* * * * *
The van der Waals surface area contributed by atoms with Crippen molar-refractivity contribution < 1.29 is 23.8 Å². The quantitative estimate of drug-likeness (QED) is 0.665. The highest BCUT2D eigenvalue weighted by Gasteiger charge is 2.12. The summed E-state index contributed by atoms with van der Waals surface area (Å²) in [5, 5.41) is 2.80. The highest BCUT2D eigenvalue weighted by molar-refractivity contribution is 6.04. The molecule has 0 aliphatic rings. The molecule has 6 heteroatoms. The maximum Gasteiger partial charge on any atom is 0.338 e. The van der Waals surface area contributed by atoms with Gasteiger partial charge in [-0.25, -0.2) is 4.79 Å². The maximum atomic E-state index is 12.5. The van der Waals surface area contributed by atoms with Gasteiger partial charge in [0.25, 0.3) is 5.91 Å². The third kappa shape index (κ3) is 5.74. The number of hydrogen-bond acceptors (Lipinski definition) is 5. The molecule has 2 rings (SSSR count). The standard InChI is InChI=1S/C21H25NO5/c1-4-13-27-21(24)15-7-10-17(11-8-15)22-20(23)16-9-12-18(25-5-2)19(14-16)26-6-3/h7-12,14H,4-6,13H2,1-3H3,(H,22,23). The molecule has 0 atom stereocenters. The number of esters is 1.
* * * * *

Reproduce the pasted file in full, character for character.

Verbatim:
The van der Waals surface area contributed by atoms with Crippen molar-refractivity contribution < 1.29 is 23.8 Å². The quantitative estimate of drug-likeness (QED) is 0.665. The highest BCUT2D eigenvalue weighted by Gasteiger charge is 2.12. The summed E-state index contributed by atoms with van der Waals surface area (Å²) in [5, 5.41) is 2.80. The highest BCUT2D eigenvalue weighted by molar-refractivity contribution is 6.04. The molecule has 0 aliphatic rings. The molecule has 6 heteroatoms. The maximum Gasteiger partial charge on any atom is 0.338 e. The van der Waals surface area contributed by atoms with Gasteiger partial charge in [-0.25, -0.2) is 4.79 Å². The maximum atomic E-state index is 12.5. The van der Waals surface area contributed by atoms with Gasteiger partial charge in [0.25, 0.3) is 5.91 Å². The third kappa shape index (κ3) is 5.74. The number of hydrogen-bond acceptors (Lipinski definition) is 5. The molecule has 2 rings (SSSR count). The standard InChI is InChI=1S/C21H25NO5/c1-4-13-27-21(24)15-7-10-17(11-8-15)22-20(23)16-9-12-18(25-5-2)19(14-16)26-6-3/h7-12,14H,4-6,13H2,1-3H3,(H,22,23). The molecule has 0 atom stereocenters. The number of esters is 1.